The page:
Saturday, June 23, 2012

Merida & Elinor - Mothers & Daughters

If there's one thing I'm completely familiar with it's the tenuous nature of the mother/daughter relationship. Especially when the daughter starts reaching an age where she just doesn't want to listen anymore. Ironically my age wasn't when I was a teenager but more now, in my twenties.

Watching Pixar's newest film, Brave, sort of gave me an eye-opener. Princess Merida and her mother Queen Elinor don't quite get along. Their personalities are so completely different that it's difficult for either of them to listen to the other. Elinor wants Merida to be a proper princess which includes marrying one of the firstborn sons of the clan leaders. Merida doesn't agree with her mother and that's putting it mildly. Problems start to ensue when Merida goes to a witch for a potion to change her mother's mind and thereby change her own fate. This magic doesn't work the way Merida had hoped and instead of changing her mother's mind Elinor gets changed into a bear instead.

Brave isn't just a fairytale/adventure story. It's not just a story about a rebellious teenage girl who doesn't want to listen to her mother. It's about a symbiotic relationship that absolutely must develop between them. Ironically when Merida's mother becomes a bear and Merida can't understand her speech, that's the time when they seem to understand each other on an intuitive level. Merida sees her mother with new eyes and Elinor realizes her daughter is growing up into a lovely young woman who she loves very much.

The trick in Brave is that they have to stop arguing before they can start communicating. Now, my mother and I don't really argue but we don't always agree and when we don't I tend to get mad like Merida and even lash out irrationally. Many daughters do the same because it feels like our mothers are interfering in our lives. What I needed to realize and all daughters need to realize is that we need to stop blaming our mothers for loving us and wanting to give us the best advice possible. We can't and shouldn't resent them for their love and their desire to see us succeed and become our absolute best. Even if their best for us isn't quite what we had in mind and isn't a part of our original goals. And never should we lash out as Merida did against her mother. The most poignant moment in the entire film was when Merida apologized to her mother and admitted how wrong and selfish she had been.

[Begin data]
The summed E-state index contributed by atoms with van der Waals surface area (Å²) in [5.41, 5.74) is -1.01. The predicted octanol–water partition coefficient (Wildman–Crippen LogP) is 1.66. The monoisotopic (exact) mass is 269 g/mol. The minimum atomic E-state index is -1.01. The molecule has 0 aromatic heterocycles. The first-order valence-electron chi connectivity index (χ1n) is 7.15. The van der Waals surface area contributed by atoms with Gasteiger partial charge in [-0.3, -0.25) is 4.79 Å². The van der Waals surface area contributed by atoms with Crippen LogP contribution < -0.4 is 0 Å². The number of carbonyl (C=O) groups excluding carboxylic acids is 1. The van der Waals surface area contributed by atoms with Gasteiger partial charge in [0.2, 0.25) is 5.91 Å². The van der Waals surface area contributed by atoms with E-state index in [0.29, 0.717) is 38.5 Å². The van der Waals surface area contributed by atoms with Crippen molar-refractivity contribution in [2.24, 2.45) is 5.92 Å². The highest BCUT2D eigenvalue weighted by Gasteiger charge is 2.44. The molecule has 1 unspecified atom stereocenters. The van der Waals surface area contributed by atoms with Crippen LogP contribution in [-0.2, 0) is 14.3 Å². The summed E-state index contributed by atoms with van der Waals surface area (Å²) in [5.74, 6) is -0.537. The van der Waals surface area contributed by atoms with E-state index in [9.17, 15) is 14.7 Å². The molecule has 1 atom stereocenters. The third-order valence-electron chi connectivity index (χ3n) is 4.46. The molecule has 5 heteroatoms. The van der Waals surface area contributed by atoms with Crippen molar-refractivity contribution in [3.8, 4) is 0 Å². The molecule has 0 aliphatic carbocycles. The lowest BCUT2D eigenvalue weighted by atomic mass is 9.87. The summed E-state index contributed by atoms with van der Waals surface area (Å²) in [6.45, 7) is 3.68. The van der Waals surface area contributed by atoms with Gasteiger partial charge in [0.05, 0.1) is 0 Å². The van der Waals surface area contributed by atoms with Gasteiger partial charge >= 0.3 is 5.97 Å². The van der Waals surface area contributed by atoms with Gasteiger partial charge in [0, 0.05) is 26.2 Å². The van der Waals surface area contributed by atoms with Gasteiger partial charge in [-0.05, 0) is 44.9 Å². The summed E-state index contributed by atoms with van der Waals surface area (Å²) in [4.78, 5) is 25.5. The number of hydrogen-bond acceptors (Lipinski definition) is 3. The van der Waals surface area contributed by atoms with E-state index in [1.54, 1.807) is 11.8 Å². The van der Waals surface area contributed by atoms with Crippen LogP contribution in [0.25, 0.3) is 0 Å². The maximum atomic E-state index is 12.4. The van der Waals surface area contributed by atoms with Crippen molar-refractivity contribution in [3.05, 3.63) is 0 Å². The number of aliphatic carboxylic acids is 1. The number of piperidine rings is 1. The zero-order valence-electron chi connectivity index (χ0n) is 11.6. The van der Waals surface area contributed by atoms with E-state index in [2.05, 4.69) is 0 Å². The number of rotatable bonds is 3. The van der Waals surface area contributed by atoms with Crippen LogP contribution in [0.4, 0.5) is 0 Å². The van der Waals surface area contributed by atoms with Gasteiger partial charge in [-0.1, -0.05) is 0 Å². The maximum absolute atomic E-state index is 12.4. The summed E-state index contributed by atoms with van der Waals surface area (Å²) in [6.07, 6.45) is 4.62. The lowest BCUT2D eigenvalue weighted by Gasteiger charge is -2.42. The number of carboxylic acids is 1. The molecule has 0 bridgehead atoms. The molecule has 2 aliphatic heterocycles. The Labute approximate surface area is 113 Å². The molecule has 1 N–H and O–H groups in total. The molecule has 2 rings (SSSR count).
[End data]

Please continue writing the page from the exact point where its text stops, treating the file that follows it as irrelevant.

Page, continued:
You'll often find that it is the daughter who reacts in anger and not the mother. That's the way it's always been with me and my mom and that's the way it is with Merida and hers. Not only did Merida learn a valuable lesson about owning up to her mistakes but so did I. I don't want to be that woman who refuses all advice her mother gives. Because you know something? My mom is actually a very wise woman and I love and respect her very much. Maybe it's time I started showing it more.

On a totally minor note, yes, there are some moments of nudity in Brave when the men use their kilts to climb down from a tower and when Merida's little brothers get turned back into boys when they had accidentally been bears, as well as the unfortunate incident of the nanny's décolleté. Just like Cars 2 was more for children, Brave is actually more for adults. I hope this unfortunate tendency doesn't become a habit with Pixar because I want to continue loving their films and it's difficult to do that when nudity insinuates itself.


  1. It sounds sweet. I'll rent the DVD and ClearPlay it. I was a bit shocked when I heard about the nudity -- that isn't needed.

    Interestingly, it's my dad I most frequently butt heads with -- Mom and I get along just fine. I suspect I argue with my dad because we are so much alike!

  2. Well said! I really liked the exploration of mother/daughter relationships in this film!


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